Frontline Healthcare Workers Are Being 'Adopted' by Thankful People Sending Packages to Show They Care | Inside Edition

Frontline Healthcare Workers Are Being 'Adopted' by Thankful People Sending Packages to Show They Care

Christine Danderand, who started the program to “adopt” a healthcare worker, decided she wanted to help after seeing the stress felt by her own mom, a registered nurse in Nebraska who works directly with hospitalized COVID-19 patients.

Frontline healthcare workers are facing overwhelming challenges as COVID-19 cases skyrocket, with many hospitals above the peak capacity they saw during the darkest days of spring.

But now you can “adopt” a hero and sign up to send a care package to a nurse or healthcare worker. ICU nurse Kelsey Langel is one of hundreds receiving gifts from strangers as part of a new Facebook campaign.

“There’s a soap, a lotion and a lip balm,” she said of the package she received.

The nurse said that after caring for a COVID-19 patient, someone related to that patient tracked her down and asked her to provide a wish list of gifts that could provide some holiday cheer.

Soon after, Langel received a thoughtful array of presents.

“She felt it in her heart to reach out and adopt me,” Langel said. “It’s very humbling.”

Nurses and health care workers across the U.S. are now taking to social media to share the surprise gift bundles they have received.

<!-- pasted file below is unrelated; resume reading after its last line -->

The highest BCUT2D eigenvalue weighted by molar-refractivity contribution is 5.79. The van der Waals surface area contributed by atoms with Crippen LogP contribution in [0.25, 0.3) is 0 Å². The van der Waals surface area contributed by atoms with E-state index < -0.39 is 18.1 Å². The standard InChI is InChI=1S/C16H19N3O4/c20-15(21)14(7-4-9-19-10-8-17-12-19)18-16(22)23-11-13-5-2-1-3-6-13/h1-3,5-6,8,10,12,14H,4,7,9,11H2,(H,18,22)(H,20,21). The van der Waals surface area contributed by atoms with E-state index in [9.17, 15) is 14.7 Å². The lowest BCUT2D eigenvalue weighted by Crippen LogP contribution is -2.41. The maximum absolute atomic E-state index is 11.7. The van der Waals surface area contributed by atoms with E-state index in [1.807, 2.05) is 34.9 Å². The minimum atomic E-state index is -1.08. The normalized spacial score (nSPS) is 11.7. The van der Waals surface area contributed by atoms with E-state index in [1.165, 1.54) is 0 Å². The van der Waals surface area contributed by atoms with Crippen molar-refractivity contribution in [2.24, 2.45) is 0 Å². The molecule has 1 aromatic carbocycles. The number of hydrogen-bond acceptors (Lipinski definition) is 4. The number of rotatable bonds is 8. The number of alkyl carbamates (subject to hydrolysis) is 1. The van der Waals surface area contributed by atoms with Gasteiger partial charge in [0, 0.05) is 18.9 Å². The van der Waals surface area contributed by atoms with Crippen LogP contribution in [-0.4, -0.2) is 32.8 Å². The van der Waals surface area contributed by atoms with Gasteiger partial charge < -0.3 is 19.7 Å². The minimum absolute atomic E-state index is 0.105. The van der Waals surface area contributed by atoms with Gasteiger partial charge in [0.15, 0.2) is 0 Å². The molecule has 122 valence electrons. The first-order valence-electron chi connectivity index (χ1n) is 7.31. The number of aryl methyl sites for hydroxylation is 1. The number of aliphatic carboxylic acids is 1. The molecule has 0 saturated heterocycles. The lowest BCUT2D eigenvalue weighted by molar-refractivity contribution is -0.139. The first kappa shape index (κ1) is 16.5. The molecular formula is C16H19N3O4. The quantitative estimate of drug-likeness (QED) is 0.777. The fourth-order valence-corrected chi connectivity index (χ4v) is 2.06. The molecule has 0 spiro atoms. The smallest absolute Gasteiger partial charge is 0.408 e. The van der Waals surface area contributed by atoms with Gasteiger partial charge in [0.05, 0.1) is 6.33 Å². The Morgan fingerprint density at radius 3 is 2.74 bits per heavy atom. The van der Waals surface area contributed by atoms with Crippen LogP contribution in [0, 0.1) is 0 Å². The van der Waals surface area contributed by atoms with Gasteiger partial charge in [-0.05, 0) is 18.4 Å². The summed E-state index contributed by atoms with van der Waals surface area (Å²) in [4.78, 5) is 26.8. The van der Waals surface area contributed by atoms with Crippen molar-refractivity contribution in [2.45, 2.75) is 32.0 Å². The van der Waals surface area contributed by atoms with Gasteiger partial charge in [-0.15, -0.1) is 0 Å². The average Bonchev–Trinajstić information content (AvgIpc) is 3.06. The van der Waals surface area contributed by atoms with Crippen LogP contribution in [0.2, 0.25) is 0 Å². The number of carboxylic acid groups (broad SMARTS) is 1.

“I came home from my fourth, 12-hour shift in a row to this amazing gift package,” surprised frontline worker Stephanie Healey said. “Your generosity has blown me away. I hope you realize how much this means.”

Another frontline worker named Alexandria posted online: “I have had a rough week. I was in NE the last 6 days and during that time my family had to make a hard decision to let my dad pass. I just got home tonight from helping my family with funeral plans and laying my dad to rest. What a great thing to come home to!”

Christine Danderand, who started the program to “adopt” a healthcare worker, decided she wanted to help after seeing the stress felt by her own mom, a registered nurse in Nebraska who works directly with hospitalized COVID-19 patients.

“Many of these nurses don’t have a chance to sit down when they are working,” she said. “They want new shoes, compression socks for swelling. Gift cards for fast food, on their way home from their shift. They don’t have time to eat at work.”

So Danderand, who, along with her husband and daughter, battled COVID-19 earlier this year, started a Facebook page where she thought a few dozen friends and family members could sign up to fulfill Amazon wish lists made by her mom's colleagues. Not only did Danderand’s family and friends join in, but hundreds of others did as well, creating a full-fledged movement.

“It’s pretty incredible,” she said. 

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